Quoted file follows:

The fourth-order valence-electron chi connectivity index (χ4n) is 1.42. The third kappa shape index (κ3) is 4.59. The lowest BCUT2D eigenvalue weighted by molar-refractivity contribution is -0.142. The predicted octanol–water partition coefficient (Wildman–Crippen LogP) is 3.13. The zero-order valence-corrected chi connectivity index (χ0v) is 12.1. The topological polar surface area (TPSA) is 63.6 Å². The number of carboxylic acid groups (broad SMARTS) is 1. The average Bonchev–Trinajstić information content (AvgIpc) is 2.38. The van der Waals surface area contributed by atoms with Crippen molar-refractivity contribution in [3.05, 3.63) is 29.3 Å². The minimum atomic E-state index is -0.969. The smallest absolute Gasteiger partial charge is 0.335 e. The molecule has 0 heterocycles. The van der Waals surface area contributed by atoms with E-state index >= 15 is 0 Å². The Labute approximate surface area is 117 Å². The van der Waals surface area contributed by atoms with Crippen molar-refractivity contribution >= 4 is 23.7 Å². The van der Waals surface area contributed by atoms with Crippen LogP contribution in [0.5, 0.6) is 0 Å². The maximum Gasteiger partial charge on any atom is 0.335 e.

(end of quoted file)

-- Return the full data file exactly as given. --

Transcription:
The fourth-order valence-electron chi connectivity index (χ4n) is 1.42. The third kappa shape index (κ3) is 4.59. The lowest BCUT2D eigenvalue weighted by molar-refractivity contribution is -0.142. The predicted octanol–water partition coefficient (Wildman–Crippen LogP) is 3.13. The zero-order valence-corrected chi connectivity index (χ0v) is 12.1. The topological polar surface area (TPSA) is 63.6 Å². The number of carboxylic acid groups (broad SMARTS) is 1. The average Bonchev–Trinajstić information content (AvgIpc) is 2.38. The van der Waals surface area contributed by atoms with Crippen molar-refractivity contribution in [3.05, 3.63) is 29.3 Å². The minimum atomic E-state index is -0.969. The smallest absolute Gasteiger partial charge is 0.335 e. The molecule has 0 heterocycles. The van der Waals surface area contributed by atoms with E-state index >= 15 is 0 Å². The Labute approximate surface area is 117 Å². The van der Waals surface area contributed by atoms with Crippen molar-refractivity contribution >= 4 is 23.7 Å². The van der Waals surface area contributed by atoms with Crippen LogP contribution in [0.5, 0.6) is 0 Å². The maximum Gasteiger partial charge on any atom is 0.335 e.